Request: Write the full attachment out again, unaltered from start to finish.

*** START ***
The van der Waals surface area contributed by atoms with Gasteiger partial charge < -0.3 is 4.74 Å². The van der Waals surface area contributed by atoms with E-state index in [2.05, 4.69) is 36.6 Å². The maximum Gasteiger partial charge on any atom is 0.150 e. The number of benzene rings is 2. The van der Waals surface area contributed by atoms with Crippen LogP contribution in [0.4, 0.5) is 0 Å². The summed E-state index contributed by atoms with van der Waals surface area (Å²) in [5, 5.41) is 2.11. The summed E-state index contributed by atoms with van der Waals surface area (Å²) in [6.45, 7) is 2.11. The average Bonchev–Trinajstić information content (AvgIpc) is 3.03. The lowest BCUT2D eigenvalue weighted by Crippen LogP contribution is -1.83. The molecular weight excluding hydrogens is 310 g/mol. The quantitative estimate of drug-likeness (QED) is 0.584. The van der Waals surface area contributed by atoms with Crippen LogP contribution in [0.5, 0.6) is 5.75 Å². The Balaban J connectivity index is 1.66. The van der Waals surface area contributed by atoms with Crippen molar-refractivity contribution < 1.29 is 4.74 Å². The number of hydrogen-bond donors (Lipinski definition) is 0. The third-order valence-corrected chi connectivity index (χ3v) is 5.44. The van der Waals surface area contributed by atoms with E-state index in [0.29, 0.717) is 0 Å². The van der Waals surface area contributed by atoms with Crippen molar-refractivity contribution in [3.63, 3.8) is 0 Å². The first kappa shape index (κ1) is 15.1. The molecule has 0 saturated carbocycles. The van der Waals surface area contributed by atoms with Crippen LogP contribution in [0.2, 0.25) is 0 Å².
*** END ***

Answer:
The van der Waals surface area contributed by atoms with Gasteiger partial charge < -0.3 is 4.74 Å². The van der Waals surface area contributed by atoms with E-state index in [2.05, 4.69) is 36.6 Å². The maximum Gasteiger partial charge on any atom is 0.150 e. The number of benzene rings is 2. The van der Waals surface area contributed by atoms with Crippen LogP contribution in [0.4, 0.5) is 0 Å². The summed E-state index contributed by atoms with van der Waals surface area (Å²) in [5, 5.41) is 2.11. The summed E-state index contributed by atoms with van der Waals surface area (Å²) in [6.45, 7) is 2.11. The average Bonchev–Trinajstić information content (AvgIpc) is 3.03. The lowest BCUT2D eigenvalue weighted by Crippen LogP contribution is -1.83. The molecular weight excluding hydrogens is 310 g/mol. The quantitative estimate of drug-likeness (QED) is 0.584. The van der Waals surface area contributed by atoms with Crippen LogP contribution in [0.5, 0.6) is 5.75 Å². The Balaban J connectivity index is 1.66. The van der Waals surface area contributed by atoms with Crippen molar-refractivity contribution < 1.29 is 4.74 Å². The number of hydrogen-bond donors (Lipinski definition) is 0. The third-order valence-corrected chi connectivity index (χ3v) is 5.44. The van der Waals surface area contributed by atoms with E-state index in [0.29, 0.717) is 0 Å². The van der Waals surface area contributed by atoms with Crippen molar-refractivity contribution in [3.63, 3.8) is 0 Å². The first kappa shape index (κ1) is 15.1. The molecule has 0 saturated carbocycles. The van der Waals surface area contributed by atoms with Crippen LogP contribution in [0.2, 0.25) is 0 Å².